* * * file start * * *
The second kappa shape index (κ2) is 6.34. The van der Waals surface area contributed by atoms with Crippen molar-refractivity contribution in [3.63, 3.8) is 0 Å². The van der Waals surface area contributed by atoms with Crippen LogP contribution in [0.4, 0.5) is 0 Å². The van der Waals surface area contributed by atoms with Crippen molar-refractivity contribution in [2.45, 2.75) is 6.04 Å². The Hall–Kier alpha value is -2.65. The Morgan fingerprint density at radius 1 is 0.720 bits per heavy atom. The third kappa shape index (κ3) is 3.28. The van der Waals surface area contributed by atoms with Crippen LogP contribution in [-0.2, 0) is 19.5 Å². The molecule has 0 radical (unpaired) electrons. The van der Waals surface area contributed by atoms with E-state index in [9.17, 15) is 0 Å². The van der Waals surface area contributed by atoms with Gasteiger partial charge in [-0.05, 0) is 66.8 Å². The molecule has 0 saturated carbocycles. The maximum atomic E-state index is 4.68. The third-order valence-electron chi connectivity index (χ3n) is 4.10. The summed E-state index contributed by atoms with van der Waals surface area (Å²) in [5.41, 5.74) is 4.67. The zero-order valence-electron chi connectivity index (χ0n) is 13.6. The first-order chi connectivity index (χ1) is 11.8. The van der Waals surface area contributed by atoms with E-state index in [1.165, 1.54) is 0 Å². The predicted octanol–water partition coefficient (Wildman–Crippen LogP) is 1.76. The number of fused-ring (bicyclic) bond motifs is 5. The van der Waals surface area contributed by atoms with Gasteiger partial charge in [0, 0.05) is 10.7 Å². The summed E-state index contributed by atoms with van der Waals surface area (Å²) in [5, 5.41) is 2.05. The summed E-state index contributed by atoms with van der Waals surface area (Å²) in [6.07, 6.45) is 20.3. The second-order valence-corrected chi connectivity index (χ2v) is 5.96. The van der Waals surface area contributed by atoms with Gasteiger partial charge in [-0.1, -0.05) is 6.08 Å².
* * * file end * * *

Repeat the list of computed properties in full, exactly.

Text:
The second kappa shape index (κ2) is 6.34. The van der Waals surface area contributed by atoms with Crippen molar-refractivity contribution in [3.63, 3.8) is 0 Å². The van der Waals surface area contributed by atoms with Crippen LogP contribution in [0.4, 0.5) is 0 Å². The van der Waals surface area contributed by atoms with Crippen molar-refractivity contribution in [2.45, 2.75) is 6.04 Å². The Hall–Kier alpha value is -2.65. The Morgan fingerprint density at radius 1 is 0.720 bits per heavy atom. The third kappa shape index (κ3) is 3.28. The van der Waals surface area contributed by atoms with Crippen LogP contribution in [-0.2, 0) is 19.5 Å². The molecule has 0 radical (unpaired) electrons. The van der Waals surface area contributed by atoms with E-state index in [9.17, 15) is 0 Å². The van der Waals surface area contributed by atoms with Gasteiger partial charge in [-0.05, 0) is 66.8 Å². The molecule has 0 saturated carbocycles. The maximum atomic E-state index is 4.68. The third-order valence-electron chi connectivity index (χ3n) is 4.10. The summed E-state index contributed by atoms with van der Waals surface area (Å²) in [5.41, 5.74) is 4.67. The zero-order valence-electron chi connectivity index (χ0n) is 13.6. The first-order chi connectivity index (χ1) is 11.8. The van der Waals surface area contributed by atoms with E-state index in [1.165, 1.54) is 0 Å². The predicted octanol–water partition coefficient (Wildman–Crippen LogP) is 1.76. The number of fused-ring (bicyclic) bond motifs is 5. The van der Waals surface area contributed by atoms with Gasteiger partial charge in [0, 0.05) is 10.7 Å². The summed E-state index contributed by atoms with van der Waals surface area (Å²) in [5, 5.41) is 2.05. The summed E-state index contributed by atoms with van der Waals surface area (Å²) in [6.07, 6.45) is 20.3. The second-order valence-corrected chi connectivity index (χ2v) is 5.96. The van der Waals surface area contributed by atoms with Gasteiger partial charge in [-0.1, -0.05) is 6.08 Å².